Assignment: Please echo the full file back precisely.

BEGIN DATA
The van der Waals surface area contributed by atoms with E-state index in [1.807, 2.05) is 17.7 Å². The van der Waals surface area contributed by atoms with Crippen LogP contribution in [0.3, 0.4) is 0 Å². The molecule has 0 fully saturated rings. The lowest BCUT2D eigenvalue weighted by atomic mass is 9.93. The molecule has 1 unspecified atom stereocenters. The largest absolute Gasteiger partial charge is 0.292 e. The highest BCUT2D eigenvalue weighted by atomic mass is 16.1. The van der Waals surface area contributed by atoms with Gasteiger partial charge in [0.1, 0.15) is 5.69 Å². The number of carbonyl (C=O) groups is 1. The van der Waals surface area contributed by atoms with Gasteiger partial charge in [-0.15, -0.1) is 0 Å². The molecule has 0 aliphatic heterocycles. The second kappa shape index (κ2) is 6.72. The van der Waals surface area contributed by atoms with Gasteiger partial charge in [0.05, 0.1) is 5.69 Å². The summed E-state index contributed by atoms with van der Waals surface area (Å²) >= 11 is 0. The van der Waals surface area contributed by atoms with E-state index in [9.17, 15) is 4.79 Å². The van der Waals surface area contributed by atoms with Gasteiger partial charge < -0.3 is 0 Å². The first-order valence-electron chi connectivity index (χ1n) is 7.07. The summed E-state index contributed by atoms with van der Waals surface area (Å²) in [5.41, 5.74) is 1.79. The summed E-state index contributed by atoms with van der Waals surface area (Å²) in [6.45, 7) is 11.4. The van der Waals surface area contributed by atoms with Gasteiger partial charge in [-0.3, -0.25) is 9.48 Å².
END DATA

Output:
The van der Waals surface area contributed by atoms with E-state index in [1.807, 2.05) is 17.7 Å². The van der Waals surface area contributed by atoms with Crippen LogP contribution in [0.3, 0.4) is 0 Å². The molecule has 0 fully saturated rings. The lowest BCUT2D eigenvalue weighted by atomic mass is 9.93. The molecule has 1 unspecified atom stereocenters. The largest absolute Gasteiger partial charge is 0.292 e. The highest BCUT2D eigenvalue weighted by atomic mass is 16.1. The van der Waals surface area contributed by atoms with Gasteiger partial charge in [0.1, 0.15) is 5.69 Å². The number of carbonyl (C=O) groups is 1. The van der Waals surface area contributed by atoms with Gasteiger partial charge in [-0.15, -0.1) is 0 Å². The molecule has 0 aliphatic heterocycles. The second kappa shape index (κ2) is 6.72. The van der Waals surface area contributed by atoms with Gasteiger partial charge in [0.05, 0.1) is 5.69 Å². The summed E-state index contributed by atoms with van der Waals surface area (Å²) >= 11 is 0. The van der Waals surface area contributed by atoms with E-state index in [9.17, 15) is 4.79 Å². The van der Waals surface area contributed by atoms with Gasteiger partial charge < -0.3 is 0 Å². The first-order valence-electron chi connectivity index (χ1n) is 7.07. The summed E-state index contributed by atoms with van der Waals surface area (Å²) in [5.41, 5.74) is 1.79. The summed E-state index contributed by atoms with van der Waals surface area (Å²) in [6.45, 7) is 11.4. The van der Waals surface area contributed by atoms with Gasteiger partial charge in [-0.3, -0.25) is 9.48 Å².